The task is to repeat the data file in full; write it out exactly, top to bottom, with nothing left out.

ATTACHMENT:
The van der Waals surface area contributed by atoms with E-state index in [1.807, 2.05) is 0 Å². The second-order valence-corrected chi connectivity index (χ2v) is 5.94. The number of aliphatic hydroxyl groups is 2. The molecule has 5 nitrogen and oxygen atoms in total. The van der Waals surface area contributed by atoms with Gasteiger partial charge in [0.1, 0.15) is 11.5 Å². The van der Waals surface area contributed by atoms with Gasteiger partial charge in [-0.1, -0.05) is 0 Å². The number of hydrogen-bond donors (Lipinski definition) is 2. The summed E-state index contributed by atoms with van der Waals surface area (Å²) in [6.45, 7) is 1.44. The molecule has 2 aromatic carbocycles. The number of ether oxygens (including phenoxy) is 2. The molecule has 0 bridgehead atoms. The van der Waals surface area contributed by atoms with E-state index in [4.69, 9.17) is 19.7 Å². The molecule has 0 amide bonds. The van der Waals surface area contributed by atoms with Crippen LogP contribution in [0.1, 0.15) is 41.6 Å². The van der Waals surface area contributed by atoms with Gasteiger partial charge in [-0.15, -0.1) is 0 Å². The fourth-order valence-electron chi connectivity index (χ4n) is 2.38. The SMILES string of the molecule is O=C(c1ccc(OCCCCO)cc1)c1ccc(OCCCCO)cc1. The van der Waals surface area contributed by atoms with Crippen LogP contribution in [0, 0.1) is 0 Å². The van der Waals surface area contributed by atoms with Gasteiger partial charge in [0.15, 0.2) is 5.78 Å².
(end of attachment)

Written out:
The van der Waals surface area contributed by atoms with E-state index in [1.807, 2.05) is 0 Å². The second-order valence-corrected chi connectivity index (χ2v) is 5.94. The number of aliphatic hydroxyl groups is 2. The molecule has 5 nitrogen and oxygen atoms in total. The van der Waals surface area contributed by atoms with Gasteiger partial charge in [0.1, 0.15) is 11.5 Å². The van der Waals surface area contributed by atoms with Gasteiger partial charge in [-0.1, -0.05) is 0 Å². The number of hydrogen-bond donors (Lipinski definition) is 2. The summed E-state index contributed by atoms with van der Waals surface area (Å²) in [6.45, 7) is 1.44. The molecule has 2 aromatic carbocycles. The number of ether oxygens (including phenoxy) is 2. The molecule has 0 bridgehead atoms. The van der Waals surface area contributed by atoms with E-state index in [4.69, 9.17) is 19.7 Å². The molecule has 0 amide bonds. The van der Waals surface area contributed by atoms with Crippen LogP contribution in [0.1, 0.15) is 41.6 Å². The van der Waals surface area contributed by atoms with Gasteiger partial charge in [-0.15, -0.1) is 0 Å². The fourth-order valence-electron chi connectivity index (χ4n) is 2.38. The SMILES string of the molecule is O=C(c1ccc(OCCCCO)cc1)c1ccc(OCCCCO)cc1. The van der Waals surface area contributed by atoms with Crippen LogP contribution in [0, 0.1) is 0 Å². The van der Waals surface area contributed by atoms with Gasteiger partial charge in [0.15, 0.2) is 5.78 Å².